All the major candidates in the Halifax riding have visited a local high school over the past several weeks to help them express their political views, despite being too young to vote.

Students and teachers at the Sacred Heart School of Halifax have set up a mock election with mini polling stations, poll clerks, and deputy officers to help them learn the democratic process first-hand.

“It's important to me because it gives me a head start,” said Grade 9 student Samantha Ghosn. “It makes me start thinking about politics more so when I am older I will make the right choice for Canada.”

The mock election is part of a national program inspired by a low youth voter turnout in previous elections.

“This is meant to demystify that voting process, to feel it themselves so that when the time comes they're fully prepared,” said teacher Christina McKay.

The NDP’s Megan Leslie visited the school on Friday. The Liberal’s Andy Fillmore, Conservative’s Irvine Carvery and Thomas Trappenburg of the Green Party have all shared their views at the school.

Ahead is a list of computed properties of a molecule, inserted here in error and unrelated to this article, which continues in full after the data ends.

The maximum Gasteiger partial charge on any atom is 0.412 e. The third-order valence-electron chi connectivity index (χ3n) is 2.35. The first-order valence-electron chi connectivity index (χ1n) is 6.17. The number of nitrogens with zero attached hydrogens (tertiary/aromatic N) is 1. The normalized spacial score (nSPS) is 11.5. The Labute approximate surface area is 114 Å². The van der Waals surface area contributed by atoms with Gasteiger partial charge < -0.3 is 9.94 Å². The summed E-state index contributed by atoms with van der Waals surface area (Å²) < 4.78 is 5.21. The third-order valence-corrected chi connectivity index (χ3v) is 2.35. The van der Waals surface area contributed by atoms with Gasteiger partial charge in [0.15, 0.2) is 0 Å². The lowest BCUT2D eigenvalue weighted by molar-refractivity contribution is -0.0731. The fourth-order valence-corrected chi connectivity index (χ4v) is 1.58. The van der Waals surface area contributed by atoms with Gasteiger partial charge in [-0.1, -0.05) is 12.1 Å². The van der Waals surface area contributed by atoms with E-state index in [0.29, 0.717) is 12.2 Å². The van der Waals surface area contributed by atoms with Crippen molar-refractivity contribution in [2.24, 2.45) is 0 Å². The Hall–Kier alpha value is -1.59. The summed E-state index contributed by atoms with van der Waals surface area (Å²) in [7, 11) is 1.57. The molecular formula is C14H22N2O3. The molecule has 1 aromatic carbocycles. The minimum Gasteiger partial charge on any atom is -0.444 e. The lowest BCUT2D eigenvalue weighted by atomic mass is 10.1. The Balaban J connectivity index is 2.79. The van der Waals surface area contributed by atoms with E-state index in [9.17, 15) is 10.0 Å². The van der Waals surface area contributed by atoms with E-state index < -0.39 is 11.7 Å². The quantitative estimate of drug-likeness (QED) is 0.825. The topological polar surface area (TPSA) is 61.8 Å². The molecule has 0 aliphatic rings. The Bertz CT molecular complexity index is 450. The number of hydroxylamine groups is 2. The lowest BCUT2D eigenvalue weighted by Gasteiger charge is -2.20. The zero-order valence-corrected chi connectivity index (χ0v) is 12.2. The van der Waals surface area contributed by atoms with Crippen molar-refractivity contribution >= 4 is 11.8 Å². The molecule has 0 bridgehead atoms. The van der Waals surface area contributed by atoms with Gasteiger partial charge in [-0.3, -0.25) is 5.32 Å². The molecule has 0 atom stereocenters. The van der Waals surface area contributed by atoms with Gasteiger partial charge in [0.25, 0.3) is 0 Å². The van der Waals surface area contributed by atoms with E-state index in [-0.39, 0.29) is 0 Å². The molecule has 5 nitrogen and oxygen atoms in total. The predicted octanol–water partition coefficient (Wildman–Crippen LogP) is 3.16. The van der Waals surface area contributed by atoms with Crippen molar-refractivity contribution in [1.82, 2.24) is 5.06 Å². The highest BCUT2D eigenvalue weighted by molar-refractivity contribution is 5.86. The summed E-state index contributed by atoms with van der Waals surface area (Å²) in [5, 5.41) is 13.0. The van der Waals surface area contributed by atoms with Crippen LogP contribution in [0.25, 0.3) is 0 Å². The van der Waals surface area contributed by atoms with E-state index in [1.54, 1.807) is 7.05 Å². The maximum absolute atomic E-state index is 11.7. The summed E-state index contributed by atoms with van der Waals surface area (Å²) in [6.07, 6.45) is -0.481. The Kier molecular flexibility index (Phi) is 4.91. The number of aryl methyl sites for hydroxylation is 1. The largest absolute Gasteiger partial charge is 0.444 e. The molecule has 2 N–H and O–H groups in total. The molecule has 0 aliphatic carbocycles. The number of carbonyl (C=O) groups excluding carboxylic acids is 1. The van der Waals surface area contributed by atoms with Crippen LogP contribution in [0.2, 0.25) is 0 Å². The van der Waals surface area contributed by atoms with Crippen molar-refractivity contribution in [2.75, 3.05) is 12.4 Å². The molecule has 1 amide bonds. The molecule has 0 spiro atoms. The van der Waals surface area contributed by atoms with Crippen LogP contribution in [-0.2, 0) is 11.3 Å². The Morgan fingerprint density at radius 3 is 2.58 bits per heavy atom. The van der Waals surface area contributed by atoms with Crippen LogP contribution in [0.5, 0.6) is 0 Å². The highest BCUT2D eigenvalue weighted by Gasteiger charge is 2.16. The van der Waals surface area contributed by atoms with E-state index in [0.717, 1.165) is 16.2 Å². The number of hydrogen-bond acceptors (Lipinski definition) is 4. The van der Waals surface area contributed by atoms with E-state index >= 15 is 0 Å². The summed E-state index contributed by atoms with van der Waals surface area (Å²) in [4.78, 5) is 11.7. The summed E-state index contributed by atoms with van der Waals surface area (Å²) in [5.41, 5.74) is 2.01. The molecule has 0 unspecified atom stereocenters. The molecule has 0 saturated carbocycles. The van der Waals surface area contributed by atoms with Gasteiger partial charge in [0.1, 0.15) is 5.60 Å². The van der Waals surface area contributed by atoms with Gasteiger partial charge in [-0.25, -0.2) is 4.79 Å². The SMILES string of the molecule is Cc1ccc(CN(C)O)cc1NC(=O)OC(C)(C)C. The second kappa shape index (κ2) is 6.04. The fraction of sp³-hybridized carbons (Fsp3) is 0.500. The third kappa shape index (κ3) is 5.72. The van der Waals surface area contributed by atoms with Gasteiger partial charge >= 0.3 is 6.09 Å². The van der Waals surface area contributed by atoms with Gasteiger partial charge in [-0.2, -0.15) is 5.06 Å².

“We spent a lot of our civics term this year learning about the candidates, so it was kind of cool to hear in their own words what we were learning about,” said Grade 9 student Madison James.

The students say meeting the politicians helped them determine who to vote for.

“It's kind of a feeling of power because it gives us the feeling that people have who are over the age of 18 and able to vote in Canada, and lets us know what it's like to decide our own futures, and the future of our country,” said student Brenna Noble.

Much like the advance polls, the students were not allowed to report results until after the election to protect the democratic process.

“It brings home the message about how important is it, if you're a citizen you need to vote. It's one of your democratic duties,” said McKay.

They wanted the focus to reflect both the process and the politics.

“This morning the question that was posed to our candidate was about the Trans-Pacific Partnership,” said McKay. “So I think the students are reaching for even the most complex issues.”

Some decided to share who they voted for. Others wanted to protect that part of the process too.

“It's your own decision about what you think the future should be,” said Noble.

With files from CTV Atlantic’s Kayla Hounsell.